Day One Notes – JP Morgan Healthcare Conference, San Francisco
Someone asked me last week what it was like to attend the JP Morgan Healthcare Conference in San Francisco, which started its annual run today. Outside the conference hotel right now is the obligatory lunchtime sidewalk protest with chants of “Personal Health, Not Corporate Wealth,” while inside healthcare industry investors and operators together are chanting “pop health” instead. The conference again is well attended, with a broad representation of for-profit and non-profit companies from the health services, health information technology and life sciences sectors. In a sense, it’s the old-style Times Square of the healthcare industry – stand in one spot at the conference long enough and you’ll see almost every major organization walk by.
So, what are we seeing? Here are some quick take a ways from the morning’s sessions:
Continued Partnering and Consolidation – Everyone is looking to continue to partner and acquire, with an increasing focus on Medicare Advantage populations. We are seeing continuing and increasing hospital acquisitions as hospitals reach for scale and try to spread the cost of the necessary investments in population health infrastructure and information technology. The Barnabas/Robert Wood Johnson merger is expected to hear from the New Jersey Attorney General’s office in the next 30 days, while the Advocate/Northshore transaction is on hold in Illinois pending the outcome of a court hearing on antitrust in the second quarter of 2016. We are getting the sense that the health insurance mega-mergers are being factored into revised 2016 strategic plans for other health insurance companies and health systems and driving further consolidation and convergence.
Innovative Delivery Approaches:
Advocate announced today that it would operate the 56 Walgreens retail clinics in the greater Chicago area.
Dignity is partnering with Emerus to launch micro hospitals to expand access and also is partnering with Adeptus for free standing emergency rooms. This follows Dignity’s trend of expanding access points through their recent occupational health clinic acquisition of U.S. HealthWorks.
Commitment to Population Health Management – Continuing assurances of interest in, and commitment to, population health management in the healthcare industry, but it is clear that much of the industry has not figured out its preferred approach yet or made its final “build/buy” decision. There is a major multi-billion dollar market opportunity here for multiple companies to grow and help to manage risk, population health management infrastructure and aligned physician networks.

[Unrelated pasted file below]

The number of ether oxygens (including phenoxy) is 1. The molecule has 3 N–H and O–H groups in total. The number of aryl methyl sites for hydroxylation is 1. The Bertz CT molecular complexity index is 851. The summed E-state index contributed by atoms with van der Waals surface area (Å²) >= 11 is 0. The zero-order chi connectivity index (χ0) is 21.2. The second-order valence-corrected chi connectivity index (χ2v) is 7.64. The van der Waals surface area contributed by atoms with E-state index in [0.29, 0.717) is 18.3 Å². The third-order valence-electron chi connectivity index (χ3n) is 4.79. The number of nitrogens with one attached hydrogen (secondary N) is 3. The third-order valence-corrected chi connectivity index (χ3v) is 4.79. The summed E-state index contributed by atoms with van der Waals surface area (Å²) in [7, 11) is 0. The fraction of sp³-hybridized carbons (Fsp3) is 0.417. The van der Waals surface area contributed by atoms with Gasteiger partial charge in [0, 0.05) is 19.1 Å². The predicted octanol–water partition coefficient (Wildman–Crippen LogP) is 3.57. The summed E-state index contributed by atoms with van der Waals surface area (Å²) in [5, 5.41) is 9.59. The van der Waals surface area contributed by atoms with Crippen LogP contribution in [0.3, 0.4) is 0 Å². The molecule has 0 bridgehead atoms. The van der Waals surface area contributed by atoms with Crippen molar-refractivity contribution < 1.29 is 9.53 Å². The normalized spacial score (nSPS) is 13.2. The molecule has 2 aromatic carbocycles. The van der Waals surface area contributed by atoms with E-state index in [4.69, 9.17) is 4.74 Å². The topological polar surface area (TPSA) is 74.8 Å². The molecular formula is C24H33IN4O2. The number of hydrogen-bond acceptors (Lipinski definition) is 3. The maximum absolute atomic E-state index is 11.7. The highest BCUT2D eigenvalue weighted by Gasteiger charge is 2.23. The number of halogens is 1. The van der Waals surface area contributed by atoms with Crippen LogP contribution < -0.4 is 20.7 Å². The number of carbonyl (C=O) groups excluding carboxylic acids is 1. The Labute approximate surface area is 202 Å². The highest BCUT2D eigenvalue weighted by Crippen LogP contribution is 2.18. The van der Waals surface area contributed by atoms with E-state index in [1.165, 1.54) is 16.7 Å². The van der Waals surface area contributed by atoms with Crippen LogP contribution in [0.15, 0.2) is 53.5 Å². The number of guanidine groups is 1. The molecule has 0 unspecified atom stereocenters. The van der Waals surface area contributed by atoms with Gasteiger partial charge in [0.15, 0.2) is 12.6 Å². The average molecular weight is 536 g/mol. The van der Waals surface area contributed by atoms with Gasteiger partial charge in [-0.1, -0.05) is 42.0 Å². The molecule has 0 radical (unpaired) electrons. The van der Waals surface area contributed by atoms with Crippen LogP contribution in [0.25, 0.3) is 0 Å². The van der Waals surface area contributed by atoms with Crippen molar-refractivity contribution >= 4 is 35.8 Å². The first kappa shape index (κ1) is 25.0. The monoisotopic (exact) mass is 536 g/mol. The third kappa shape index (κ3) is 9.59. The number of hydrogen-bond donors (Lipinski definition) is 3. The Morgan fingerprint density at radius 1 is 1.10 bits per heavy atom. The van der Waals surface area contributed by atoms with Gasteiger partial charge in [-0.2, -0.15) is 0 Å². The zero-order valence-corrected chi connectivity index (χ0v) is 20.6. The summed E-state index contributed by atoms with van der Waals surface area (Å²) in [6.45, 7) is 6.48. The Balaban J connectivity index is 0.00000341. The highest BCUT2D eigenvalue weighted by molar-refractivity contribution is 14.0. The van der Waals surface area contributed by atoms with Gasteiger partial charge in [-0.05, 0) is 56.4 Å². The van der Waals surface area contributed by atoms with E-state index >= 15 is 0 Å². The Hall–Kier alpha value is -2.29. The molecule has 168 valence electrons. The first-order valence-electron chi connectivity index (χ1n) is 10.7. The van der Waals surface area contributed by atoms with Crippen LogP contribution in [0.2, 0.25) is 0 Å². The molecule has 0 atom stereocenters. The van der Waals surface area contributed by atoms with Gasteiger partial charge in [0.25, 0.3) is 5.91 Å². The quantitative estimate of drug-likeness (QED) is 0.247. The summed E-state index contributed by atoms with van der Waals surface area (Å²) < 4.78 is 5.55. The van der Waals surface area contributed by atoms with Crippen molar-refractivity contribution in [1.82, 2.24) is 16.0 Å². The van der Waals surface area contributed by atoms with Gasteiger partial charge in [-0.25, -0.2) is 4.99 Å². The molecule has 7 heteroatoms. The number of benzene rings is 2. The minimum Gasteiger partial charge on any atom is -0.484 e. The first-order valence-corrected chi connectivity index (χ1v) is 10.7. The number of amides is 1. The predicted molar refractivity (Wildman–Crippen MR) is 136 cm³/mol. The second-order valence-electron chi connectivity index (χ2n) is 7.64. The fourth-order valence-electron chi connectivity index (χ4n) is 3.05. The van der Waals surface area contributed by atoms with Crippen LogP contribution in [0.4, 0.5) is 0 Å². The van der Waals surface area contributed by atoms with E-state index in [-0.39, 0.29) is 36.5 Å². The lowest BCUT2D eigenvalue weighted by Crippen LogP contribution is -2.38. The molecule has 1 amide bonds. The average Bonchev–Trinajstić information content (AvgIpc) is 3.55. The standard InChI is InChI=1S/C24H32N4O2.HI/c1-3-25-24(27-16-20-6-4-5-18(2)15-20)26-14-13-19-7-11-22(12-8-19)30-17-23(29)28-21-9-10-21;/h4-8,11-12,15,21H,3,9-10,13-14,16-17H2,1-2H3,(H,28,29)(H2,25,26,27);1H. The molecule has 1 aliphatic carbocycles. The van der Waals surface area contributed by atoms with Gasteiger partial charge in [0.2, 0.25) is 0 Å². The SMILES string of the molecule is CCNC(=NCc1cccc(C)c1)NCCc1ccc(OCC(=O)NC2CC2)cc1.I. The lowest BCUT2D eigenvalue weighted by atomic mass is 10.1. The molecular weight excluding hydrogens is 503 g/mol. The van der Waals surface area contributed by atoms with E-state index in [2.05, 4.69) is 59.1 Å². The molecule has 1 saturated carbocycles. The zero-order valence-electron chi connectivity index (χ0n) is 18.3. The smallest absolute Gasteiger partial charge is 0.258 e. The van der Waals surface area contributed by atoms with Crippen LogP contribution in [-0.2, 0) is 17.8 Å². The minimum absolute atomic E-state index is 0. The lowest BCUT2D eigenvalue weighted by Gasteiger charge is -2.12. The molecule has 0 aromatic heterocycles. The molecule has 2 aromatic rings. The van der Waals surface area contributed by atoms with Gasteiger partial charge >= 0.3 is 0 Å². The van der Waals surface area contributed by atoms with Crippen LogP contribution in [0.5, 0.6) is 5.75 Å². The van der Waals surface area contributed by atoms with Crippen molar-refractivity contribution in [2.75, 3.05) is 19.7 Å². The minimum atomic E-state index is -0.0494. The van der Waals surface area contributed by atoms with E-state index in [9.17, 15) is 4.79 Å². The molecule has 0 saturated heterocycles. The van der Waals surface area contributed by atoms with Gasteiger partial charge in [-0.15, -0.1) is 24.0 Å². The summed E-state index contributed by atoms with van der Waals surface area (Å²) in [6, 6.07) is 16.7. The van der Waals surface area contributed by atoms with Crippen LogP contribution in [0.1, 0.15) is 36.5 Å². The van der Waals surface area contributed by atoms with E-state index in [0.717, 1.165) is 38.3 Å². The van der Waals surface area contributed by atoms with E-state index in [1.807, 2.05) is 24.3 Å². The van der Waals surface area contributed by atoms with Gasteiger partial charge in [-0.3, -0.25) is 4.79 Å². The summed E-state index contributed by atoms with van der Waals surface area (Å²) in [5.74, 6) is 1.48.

Genomic Testing – Independence Health (a Blue Cross Blue Shield plan) announced today that it would be covering genomic testing for its members, pursuant to a partnership with NantHealth. Details to follow…
Increasing Focus on Behavioral Health – While not the number one priority on anyone’s list here at the conference, we are seeing more and more healthcare industry participants acknowledge the need to fix our behavioral health delivery system if we are going to achieve the improved outcomes and reduced healthcare costs that are desired. Acknowledged in several presentations that behavioral health carve-outs are not working, companies are looking for solutions. Molina, which recently acquired PHS to bolster its behavioral health solutions toolset, noted that there is a doubled incidence of behavioral health issues in the Medicaid population.
Hospital Finances – It was notable today how large the investment portfolios and days cash on hand have grown for the largest nonprofit hospital systems. It was noted that significant “dry powder” would be needed for transitioning to risk-based contracting and population health management infrastructure, but, reading between the lines, we expect to see significant continuing horizontal and vertical acquisition strategies, as well as continued growth in provider-sponsored health plan initiatives. One note of concern, many of the investment portfolios had investment strategies that included international markets and hedge fund allocations (generally around 8% international markets and up to 10-20% hedge funds). While not questioning the investment strategies of the health systems, the recent volatility in the global markets from China’s stock market issues and the slowing economic growth in China could lead to greater uncertainty or reduced investment returns. While it certainly is possible to realign portfolios, if a hospital system does not do so and suffers losses in 2016, our question is whether that will have the effect of slowing their transition to risk and population health management? A true example of globalization and its impacts is how worries about China can lead to changes at your local community hospital.
Medicaid – A lot of focus on Medicaid today, with some points listed below:
Centene is working on closing its merger with HealthNet. California regulatory approval is pending and expected potentially in the first quarter of 2016.
Multiple hospital systems have noted that they need to have a Medicaid delivery strategy, as more and more states shift fee for service Medicaid patients into managed Medicaid programs. Expect to see more focus on Medicaid patient engagement, acquisitions of Medicaid health plans and provider networks and population health management infrastructure.
As noted by multiple companies today, the dual eligible Medicare/Medicaid opportunity continues to be interesting long-term. Short-term results have been disappointing as there has been significant opt-out by members of the managed Medicare Advantage benefits in favor of the traditional fee for service Medicare benefits. That is a structural issue and is perhaps short-term, as companies develop Medicare Advantage infrastructure and are able to better retain members by more fully engaging them in their benefits and health decisions.